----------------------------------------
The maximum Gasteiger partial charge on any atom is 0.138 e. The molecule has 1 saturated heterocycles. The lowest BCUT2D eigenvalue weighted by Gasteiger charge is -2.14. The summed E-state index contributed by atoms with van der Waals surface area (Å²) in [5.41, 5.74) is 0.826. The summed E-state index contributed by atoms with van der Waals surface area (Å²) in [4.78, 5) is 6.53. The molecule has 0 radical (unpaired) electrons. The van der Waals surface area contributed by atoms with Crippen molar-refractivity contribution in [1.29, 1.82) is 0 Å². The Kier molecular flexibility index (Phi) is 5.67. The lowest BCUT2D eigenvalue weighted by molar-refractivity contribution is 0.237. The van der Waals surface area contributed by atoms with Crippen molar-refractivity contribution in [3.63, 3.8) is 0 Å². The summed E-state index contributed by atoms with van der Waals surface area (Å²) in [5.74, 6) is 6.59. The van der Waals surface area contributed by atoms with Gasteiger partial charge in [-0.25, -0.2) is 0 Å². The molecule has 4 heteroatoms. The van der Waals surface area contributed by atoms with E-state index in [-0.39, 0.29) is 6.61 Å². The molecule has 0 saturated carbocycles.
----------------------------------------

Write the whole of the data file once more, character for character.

The maximum Gasteiger partial charge on any atom is 0.138 e. The molecule has 1 saturated heterocycles. The lowest BCUT2D eigenvalue weighted by Gasteiger charge is -2.14. The summed E-state index contributed by atoms with van der Waals surface area (Å²) in [5.41, 5.74) is 0.826. The summed E-state index contributed by atoms with van der Waals surface area (Å²) in [4.78, 5) is 6.53. The molecule has 0 radical (unpaired) electrons. The van der Waals surface area contributed by atoms with Crippen molar-refractivity contribution in [1.29, 1.82) is 0 Å². The Kier molecular flexibility index (Phi) is 5.67. The lowest BCUT2D eigenvalue weighted by molar-refractivity contribution is 0.237. The van der Waals surface area contributed by atoms with Crippen molar-refractivity contribution in [3.63, 3.8) is 0 Å². The summed E-state index contributed by atoms with van der Waals surface area (Å²) in [5.74, 6) is 6.59. The van der Waals surface area contributed by atoms with Gasteiger partial charge in [-0.25, -0.2) is 0 Å². The molecule has 4 heteroatoms. The van der Waals surface area contributed by atoms with E-state index in [-0.39, 0.29) is 6.61 Å². The molecule has 0 saturated carbocycles.